Learning

is

simple

and

fun!

Complete thousands of tasks, learn solutions and improve your grades!

Register now! Browse subjects

Theory:

The Contemporaries of Vedic age
  • The Vedic period also witnessed its contemporaries in other parts of the Indian subcontinent, where the Early Vedic Period in North India coincided with the Chalcolithic period of Southern India and the Later Vedic age in the north existed with the Iron age of South.
CHALCOLITHIC: It is a combination of Chalko + lithic, derived from the Greek words “Khalkos (copper) and Lithos (stone)” which was later known as the copper age. It was a contemporary period of the mature Harappa period.
The Megalithic South
  • The later part of the Iron age in South India saw the emergence of the Megalithic age, which was a period of civilizational zenith in the Sothern part of the Indian peninsula.
  • The Megalithic Burials served as a treasure trove of information regarding the Iron age of South India.
MEGALITHIC: This term is derived from the Greek word “Megas (big/great) and Lithos (Stone)”. So the name denotes monuments that are built using large stones.
  • The archaeological excavations that undertook in Tamilnadu served as a lot of accounts about the Iron age and the Megalithic culture that existed at that time. The detailed analysis of the excavations from various places throws light upon the Megalithic civilisations and their characteristics.
  • Megalithic excavations from certain places of Tamilnadu shown rich dividends which further pushed the archaeologists to explore more on this front. Here is a list of places where the settlements were found in Tamil Nadu.
14.jpg
 
1.Adhichanallur
  • Adhichanallur is a small town located on the banks of the Tamirabarani river in the Thoothukudi district of Tamilnadu. This place became an excavation site way before in 1876, where a German explorer named Jagor unearthed some findings during his trip.
15.jpg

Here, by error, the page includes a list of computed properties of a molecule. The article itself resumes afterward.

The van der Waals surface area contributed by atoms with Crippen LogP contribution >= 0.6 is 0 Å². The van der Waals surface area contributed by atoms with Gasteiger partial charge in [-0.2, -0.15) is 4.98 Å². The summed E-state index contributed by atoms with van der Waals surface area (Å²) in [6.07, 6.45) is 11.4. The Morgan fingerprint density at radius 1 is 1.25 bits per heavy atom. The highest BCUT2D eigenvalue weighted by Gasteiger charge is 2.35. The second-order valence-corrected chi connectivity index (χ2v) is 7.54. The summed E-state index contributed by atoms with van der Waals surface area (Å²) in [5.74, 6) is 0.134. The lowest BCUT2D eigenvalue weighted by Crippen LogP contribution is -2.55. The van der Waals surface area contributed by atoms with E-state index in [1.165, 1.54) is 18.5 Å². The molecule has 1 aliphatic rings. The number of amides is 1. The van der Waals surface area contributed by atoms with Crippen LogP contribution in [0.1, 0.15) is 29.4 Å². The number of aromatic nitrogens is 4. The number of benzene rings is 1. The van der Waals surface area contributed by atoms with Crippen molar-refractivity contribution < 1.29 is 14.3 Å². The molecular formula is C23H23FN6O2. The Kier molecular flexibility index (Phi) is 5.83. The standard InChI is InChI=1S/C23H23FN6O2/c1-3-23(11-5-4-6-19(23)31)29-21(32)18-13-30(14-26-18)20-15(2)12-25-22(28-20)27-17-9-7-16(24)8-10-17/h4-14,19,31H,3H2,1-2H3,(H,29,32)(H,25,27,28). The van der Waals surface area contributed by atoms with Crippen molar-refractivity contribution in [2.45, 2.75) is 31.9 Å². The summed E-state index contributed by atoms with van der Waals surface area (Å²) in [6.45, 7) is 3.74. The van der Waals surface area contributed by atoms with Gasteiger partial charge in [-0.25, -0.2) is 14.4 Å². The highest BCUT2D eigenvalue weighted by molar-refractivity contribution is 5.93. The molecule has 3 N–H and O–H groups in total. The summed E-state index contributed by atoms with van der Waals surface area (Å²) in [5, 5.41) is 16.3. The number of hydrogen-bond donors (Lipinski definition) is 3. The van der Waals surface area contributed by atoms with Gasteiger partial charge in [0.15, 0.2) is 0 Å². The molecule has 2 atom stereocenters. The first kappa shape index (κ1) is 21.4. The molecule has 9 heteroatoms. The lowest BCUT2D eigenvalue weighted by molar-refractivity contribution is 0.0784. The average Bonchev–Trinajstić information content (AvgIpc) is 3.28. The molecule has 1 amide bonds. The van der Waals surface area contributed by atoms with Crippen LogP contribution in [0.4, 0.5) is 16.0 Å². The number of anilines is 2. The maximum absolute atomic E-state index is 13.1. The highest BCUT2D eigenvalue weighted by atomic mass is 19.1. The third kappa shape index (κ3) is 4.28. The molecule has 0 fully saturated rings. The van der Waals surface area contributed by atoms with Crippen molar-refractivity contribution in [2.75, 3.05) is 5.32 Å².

Redware Pottery
  • After some time an excavation carried out by the Archaeological Survey of India (ASI) under the guidance of Alexander Rea (British excavator) in \(1900 \)unearthed many Iron made artefacts.
  • He also founded many Burial urns, Iron and Bronze objects along with weapons made of Iron and agricultural objects.
  • The Archaeological expedition in \(2004 \)by T. Sathyamurthy founded gold ornaments, bronze statues of animals like tigers, elephants, and crocodiles. Potshards with women pictures along with a paddy stalk were also found in this place.
statue.jpg
Statues of Animals
  • Potteries like Blackware and Red ware were also found in these sites which were used for Urn burials. Adhichanallur was also considered a premier burial site of the Megalithic people.
  • The Archaeologists of the later period asserted that the place was one of the most ancient sites of Tamilnadu with Megalithic remains and also believed that it would bridge the Tamil culture with the Indus Valley people.
2. Porunthal
  • This place is located in the Southwest of Palani in the Dindigul district of Tamilnadu. Porunthal was a site of great significance according to the archaeologists because the findings from this site were unique and appealing.
  • The findings include airtight containers with Paddy samples from graves of people, where the paddy variety found in Porunthal belongs to Odisha’s Satvaika variety.
  • Further discoveries of Iron Plough with sickle confirms the fact that the people of Megalithic Porunthal were well acquainted with the practice of Agriculture.
df.jpg
Legged jars
  • It also had a large number of beads mainly made of glass in various colours along with semi-precious stones like Quartz and Carnelian.
  • The most significant of the findings were the Tamil Brahmi inscriptions dating back to the \(5th century BC \)along with the rice pots which were not found in any other sites.
  • Other findings include Bangles made of Shell, Iron swords, Steatite stones, four-legged Jars, Iron arrows and knives.